Iron Triangle: A Health Policy Analysis

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Health policy analyst have long discussed and debated the commonly referred to “Iron Triangle” of health care. This term is used to describe the relationship between access, cost, and quality; emphasizing that no one part of the triangle can be altered without affecting the other two. The relationship between each is reciprocal and at the same time competitive. Therefore, making it extremely difficult to have any positive and significant change in access, cost or quality. If you increase access to health care, you then increase cost and possibly decrease quality of care. If you increase the quality you are likely to increase the cost and then decrease access (Health Informatics, 2015). Dr. Aaron Carroll (2012) believes there are always…show more content…
Carroll (2011) recalls a previous medical school professor Dr. William Kissick who noted that these tradeoffs between access, cost, and quality are not always required. Carroll (2011) citing Kissick’s belief that “tying payments to health care providers to the quality of services provided could improve providers’ incentives to contain costs and improve quality.” Kissick also stated that “better quality could also be achieved at less cost by reducing unnecessary services and managing consumers with chronic conditions more cost-effectively. Through the review of many articles on the “Iron Triangle” effect I can honestly say that it seems to be common sense. When the factors of access, cost and quality are all tied together, and viewed as synergistic, it is only reasonable that a change in one would affect the other two. The real question is does attempting a positive change in one always have to lead to a negative change in another? Dr. Liu (2012) points out in his article: The Iron Triangle of Health Care is Not Law but an Observation, that when the status quo was disrupted in the areas of aviation and computing, both services and goods became more accessible, affordable and of higher quality. There was at one time a reality that air travel was extremely expensive and available to only a few. Few people in the sixties and seventies…show more content…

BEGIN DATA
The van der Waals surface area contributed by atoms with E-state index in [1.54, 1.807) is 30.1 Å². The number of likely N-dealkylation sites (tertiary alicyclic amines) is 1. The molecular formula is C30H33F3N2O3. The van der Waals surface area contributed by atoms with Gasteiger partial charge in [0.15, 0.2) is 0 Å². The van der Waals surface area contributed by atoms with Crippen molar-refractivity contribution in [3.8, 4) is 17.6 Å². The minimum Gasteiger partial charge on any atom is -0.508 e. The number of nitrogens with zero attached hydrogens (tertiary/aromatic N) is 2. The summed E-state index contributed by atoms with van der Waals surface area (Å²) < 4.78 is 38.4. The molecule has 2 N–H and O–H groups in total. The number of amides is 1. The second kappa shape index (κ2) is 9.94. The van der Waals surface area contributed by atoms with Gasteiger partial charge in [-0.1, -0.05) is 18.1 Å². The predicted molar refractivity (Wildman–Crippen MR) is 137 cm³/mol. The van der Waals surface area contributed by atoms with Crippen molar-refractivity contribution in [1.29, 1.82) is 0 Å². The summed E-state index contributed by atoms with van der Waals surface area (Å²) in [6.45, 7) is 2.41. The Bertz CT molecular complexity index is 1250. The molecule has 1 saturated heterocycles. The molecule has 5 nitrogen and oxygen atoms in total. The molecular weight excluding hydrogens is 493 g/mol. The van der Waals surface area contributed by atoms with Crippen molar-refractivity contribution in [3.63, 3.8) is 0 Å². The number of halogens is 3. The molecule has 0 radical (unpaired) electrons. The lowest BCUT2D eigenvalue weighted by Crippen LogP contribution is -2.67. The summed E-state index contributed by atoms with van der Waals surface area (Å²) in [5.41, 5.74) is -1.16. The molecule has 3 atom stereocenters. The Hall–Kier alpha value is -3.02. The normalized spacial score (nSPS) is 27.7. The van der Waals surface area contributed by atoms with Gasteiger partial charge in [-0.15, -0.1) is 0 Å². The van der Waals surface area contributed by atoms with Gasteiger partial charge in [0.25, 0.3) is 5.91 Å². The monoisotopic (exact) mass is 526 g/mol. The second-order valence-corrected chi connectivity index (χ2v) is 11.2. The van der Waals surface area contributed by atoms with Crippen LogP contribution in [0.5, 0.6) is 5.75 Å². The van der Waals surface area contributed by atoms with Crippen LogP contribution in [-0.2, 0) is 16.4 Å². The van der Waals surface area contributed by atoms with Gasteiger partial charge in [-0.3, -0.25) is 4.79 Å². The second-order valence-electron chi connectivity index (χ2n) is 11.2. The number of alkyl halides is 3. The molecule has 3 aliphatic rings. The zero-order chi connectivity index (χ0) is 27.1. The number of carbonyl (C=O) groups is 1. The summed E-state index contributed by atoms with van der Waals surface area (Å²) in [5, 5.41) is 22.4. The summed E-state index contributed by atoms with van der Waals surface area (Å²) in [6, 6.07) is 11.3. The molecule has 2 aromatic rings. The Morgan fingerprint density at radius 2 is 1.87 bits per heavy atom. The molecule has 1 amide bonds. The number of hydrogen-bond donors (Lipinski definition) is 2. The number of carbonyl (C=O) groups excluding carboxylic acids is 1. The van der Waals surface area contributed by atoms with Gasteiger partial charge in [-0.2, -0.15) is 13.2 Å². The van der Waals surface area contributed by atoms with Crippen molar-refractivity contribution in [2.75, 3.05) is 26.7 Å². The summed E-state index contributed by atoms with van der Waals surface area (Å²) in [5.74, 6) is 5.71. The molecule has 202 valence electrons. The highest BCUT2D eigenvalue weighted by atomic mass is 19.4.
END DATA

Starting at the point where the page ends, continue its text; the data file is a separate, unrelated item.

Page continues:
It gives me encouragement and hope by its example. However, it must be noted that it took competition and the market based economy to help us get there in the examples cited above. Therefore, they are not apples to apples comparisons. Dr. Donald Berwick’s (2011) article titled, “We can have it all,” states that we can achieve for all patients, “…better care, better health and lower costs-all at the same time.” He identifies the three variables of the “Iron Triangle” of healthcare…cost, quality and access. He states that through the Affordable Care Act America has addressed the access variable of the healthcare triangle. However, he goes on to recognize the need to address the quality and cost variables as well. The question is how to afford this new increased access while not only maintaining but improving quality of care. Dr. Berwick believes a paradigm shift in the delivery of healthcare, instituted by an accountable care organization (ACO) would allow for improved quality of care and lower costs within the healthcare system. An ACO is a network of doctors and hospitals that shares responsibility for providing care to patients. Gold (2011) states that according to the recently passed Affordable Healthcare Act, an ACO would be structured to manage all of the health care needs of a minimum of 5,000 Medicare beneficiaries for at least three

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